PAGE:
This creates problems because transit authorities and fare-collection companies would have to do deals with the owners of the secure elements, such as telcos and their NFC SIMs or handset makers and their embedded secure elements. Transit agencies, which generally have lower margins than such service providers as banks, often do not want to pay fees to access these secure elements. 

Using secure elements also would require transit agencies to hire a TSM, not a welcome cost for the agencies. And there have been some technical problems in the past with implementation and rollout of over-the-air provisioning and management of the transit services with Mifare, the most popular technology used for contactless fare collection. This over-the-air provisioning service is called Mifare4Mobile. 

According to NXP, as of last July there were only 17 Mifare-based mobile transit ticketing projects using Mifare4Mobile, with 12 of those in Russian cities. None of the rollouts, which also include Dubai, Bangkok and Taipei, were believed to be sizable. A Mifare mobile-ticketing project proposed in Los Angeles by the Los Angeles Country Metropolitan Transit Authority appears to have been dropped because of the closing of the Softcard joint venture. LA Metro had  counted on its customers to have NFC SIM cards in their handsets issued by the Softcard joint venture partners to store the Mifare applications. 

China was expected to be a hotbed for NFC transit-ticketing services. While a number of Chinese cities have launched or were planning to do so, mainly using NFC SIMs from telco China Telecom and China Mobile, the business case for the telcos is small or nonexistent. 

Internet payments players Alipay and Tencent Holdings were planning to enable transit ticketing from embedded chips in Android NFC phones, mainly those from Chinese OEMs. But they have lost interest, focusing instead on QR codes to enable retail payments at the physical point of sale. 

Some transit operators, including some in the U.S., are now not even considering NFC for their mobile ticketing apps and instead are using bar code or QR codes for their apps or are planning to do so. 

6. Chinese OEMs Hold Back 

Chinese OEMs had been expected to follow Apple and Samsung in 2015 by enabling mobile-payments and ticketing services using embedded chips in their handsets. 

While they are supporting HCE payments by including NFC controllers in their devices, the handsets packing embedded secure elements, or eSEs, did not materialize as expected during the year. 

NXP, which hoped to be a prime supplier of the eSE chips, blamed the disappointing sales on delays in the expansion of Apple Pay in China. It remains to be seen whether the situation will change with the planned expansion of Apple Pay in China in the first quarter.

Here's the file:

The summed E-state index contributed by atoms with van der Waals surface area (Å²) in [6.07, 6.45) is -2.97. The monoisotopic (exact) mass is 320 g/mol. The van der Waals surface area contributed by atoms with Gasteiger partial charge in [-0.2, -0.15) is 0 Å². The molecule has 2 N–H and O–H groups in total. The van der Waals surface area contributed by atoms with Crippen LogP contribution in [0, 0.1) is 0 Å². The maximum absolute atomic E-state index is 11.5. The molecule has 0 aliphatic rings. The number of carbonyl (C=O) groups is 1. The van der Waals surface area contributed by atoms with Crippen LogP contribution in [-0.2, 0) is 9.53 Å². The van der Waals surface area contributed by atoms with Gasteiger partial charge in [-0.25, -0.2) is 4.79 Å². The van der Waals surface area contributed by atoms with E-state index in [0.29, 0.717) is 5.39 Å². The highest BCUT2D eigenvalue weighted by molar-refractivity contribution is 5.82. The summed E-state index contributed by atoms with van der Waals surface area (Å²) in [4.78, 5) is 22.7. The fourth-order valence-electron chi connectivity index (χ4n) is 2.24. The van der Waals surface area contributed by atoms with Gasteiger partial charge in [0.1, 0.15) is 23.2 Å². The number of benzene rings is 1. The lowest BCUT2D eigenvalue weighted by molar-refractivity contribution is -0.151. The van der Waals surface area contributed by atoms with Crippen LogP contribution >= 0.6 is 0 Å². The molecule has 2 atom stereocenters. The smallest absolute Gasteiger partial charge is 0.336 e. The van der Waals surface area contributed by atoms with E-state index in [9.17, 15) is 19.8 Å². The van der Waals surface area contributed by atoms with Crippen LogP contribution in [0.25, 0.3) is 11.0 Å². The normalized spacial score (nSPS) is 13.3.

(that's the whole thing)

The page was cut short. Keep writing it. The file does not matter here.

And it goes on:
“On our secure mobile transactions, on the mobile payment side, we saw most of that delayed with our partners from China, Inc.–where we’ve worked on designs and have that ready to go–really delaying until they see a requirement where they have to offer that to be competitive with the leading smartphone providers,” Clemmer told investors and analysts during a conference call in November, following release of the chip maker’s Q3 results. “There’s an incremental cost there, and if they don’t need that to be competitive on the end product for their marketplace, then they’re not going to add that cost.” 

This helped explain why NXP was predicting a rare drop in revenue in the business unit that supplies NFC chips, Secure Connected Devices. Revenue in the unit could fall in the high single digits to low double digits for the fourth quarter compared with the third quarter, NXP forecasted. 

As NFC Times reported in November, NXP has renewed its push for its “loader service,” which seeks to make it easier for service providers to load payment and other applications on the chip maker’s embedded secure elements by managing keys on the chip. NXP in 2014 had targeted the service at smartphone makers, especially smaller Chinese OEMs, that have little interest or ability to manage keys on embedded chips they might buy from NXP to support payment, transit ticketing and other applications for mobile wallets. 

Android handset manufacturers and brands in China, including Oppo Electronics, BBK Electronics, Meizu Technology, vivo Electronics and also Huawei Technologies had supported the loader in one or more models as of 2014. But demand dropped off. For example, Oppo-affiliated handset maker OnePlus kept NFC out of its Android-based OnePlus 2 smartphone altogether, after including it in the OnePlus 1. 

NXP says it believes Chinese OEMs plan to support NFC with embedded chips, perhaps in 2016, and the fact that Apple plans to launch Apple Pay in China early next year could give the smaller OEMs more incentive to enable mobile wallets from embedded chips in their Android devices.